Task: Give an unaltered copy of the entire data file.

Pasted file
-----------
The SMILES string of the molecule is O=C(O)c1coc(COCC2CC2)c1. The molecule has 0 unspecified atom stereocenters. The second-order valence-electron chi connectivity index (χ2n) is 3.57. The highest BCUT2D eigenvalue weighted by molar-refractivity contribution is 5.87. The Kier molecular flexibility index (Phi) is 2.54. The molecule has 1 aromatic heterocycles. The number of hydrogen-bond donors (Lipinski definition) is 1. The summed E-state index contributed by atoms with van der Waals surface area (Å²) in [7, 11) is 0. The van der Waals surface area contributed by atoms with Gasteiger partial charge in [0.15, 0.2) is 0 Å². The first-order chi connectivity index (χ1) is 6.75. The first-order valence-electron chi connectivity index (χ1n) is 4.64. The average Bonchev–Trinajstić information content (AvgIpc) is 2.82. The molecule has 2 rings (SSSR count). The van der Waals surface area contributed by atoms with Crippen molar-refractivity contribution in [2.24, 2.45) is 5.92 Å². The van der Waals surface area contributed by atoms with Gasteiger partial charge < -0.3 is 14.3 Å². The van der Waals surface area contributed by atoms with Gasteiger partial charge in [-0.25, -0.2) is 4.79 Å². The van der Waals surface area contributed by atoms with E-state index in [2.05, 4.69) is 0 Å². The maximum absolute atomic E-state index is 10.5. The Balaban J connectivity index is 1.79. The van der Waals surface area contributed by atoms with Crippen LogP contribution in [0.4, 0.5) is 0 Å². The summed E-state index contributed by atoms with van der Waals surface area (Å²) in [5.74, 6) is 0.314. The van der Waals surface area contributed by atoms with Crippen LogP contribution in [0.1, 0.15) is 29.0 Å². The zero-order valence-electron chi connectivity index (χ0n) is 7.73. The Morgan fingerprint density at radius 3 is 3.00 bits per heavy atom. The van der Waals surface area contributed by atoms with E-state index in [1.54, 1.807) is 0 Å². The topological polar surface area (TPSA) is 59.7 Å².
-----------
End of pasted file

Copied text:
The SMILES string of the molecule is O=C(O)c1coc(COCC2CC2)c1. The molecule has 0 unspecified atom stereocenters. The second-order valence-electron chi connectivity index (χ2n) is 3.57. The highest BCUT2D eigenvalue weighted by molar-refractivity contribution is 5.87. The Kier molecular flexibility index (Phi) is 2.54. The molecule has 1 aromatic heterocycles. The number of hydrogen-bond donors (Lipinski definition) is 1. The summed E-state index contributed by atoms with van der Waals surface area (Å²) in [7, 11) is 0. The van der Waals surface area contributed by atoms with Gasteiger partial charge in [0.15, 0.2) is 0 Å². The first-order chi connectivity index (χ1) is 6.75. The first-order valence-electron chi connectivity index (χ1n) is 4.64. The average Bonchev–Trinajstić information content (AvgIpc) is 2.82. The molecule has 2 rings (SSSR count). The van der Waals surface area contributed by atoms with Crippen molar-refractivity contribution in [2.24, 2.45) is 5.92 Å². The van der Waals surface area contributed by atoms with Gasteiger partial charge < -0.3 is 14.3 Å². The van der Waals surface area contributed by atoms with Gasteiger partial charge in [-0.25, -0.2) is 4.79 Å². The van der Waals surface area contributed by atoms with E-state index in [2.05, 4.69) is 0 Å². The maximum absolute atomic E-state index is 10.5. The Balaban J connectivity index is 1.79. The van der Waals surface area contributed by atoms with Crippen LogP contribution in [0.4, 0.5) is 0 Å². The summed E-state index contributed by atoms with van der Waals surface area (Å²) in [5.74, 6) is 0.314. The van der Waals surface area contributed by atoms with Crippen LogP contribution in [0.1, 0.15) is 29.0 Å². The zero-order valence-electron chi connectivity index (χ0n) is 7.73. The Morgan fingerprint density at radius 3 is 3.00 bits per heavy atom. The van der Waals surface area contributed by atoms with E-state index in [1.54, 1.807) is 0 Å². The topological polar surface area (TPSA) is 59.7 Å².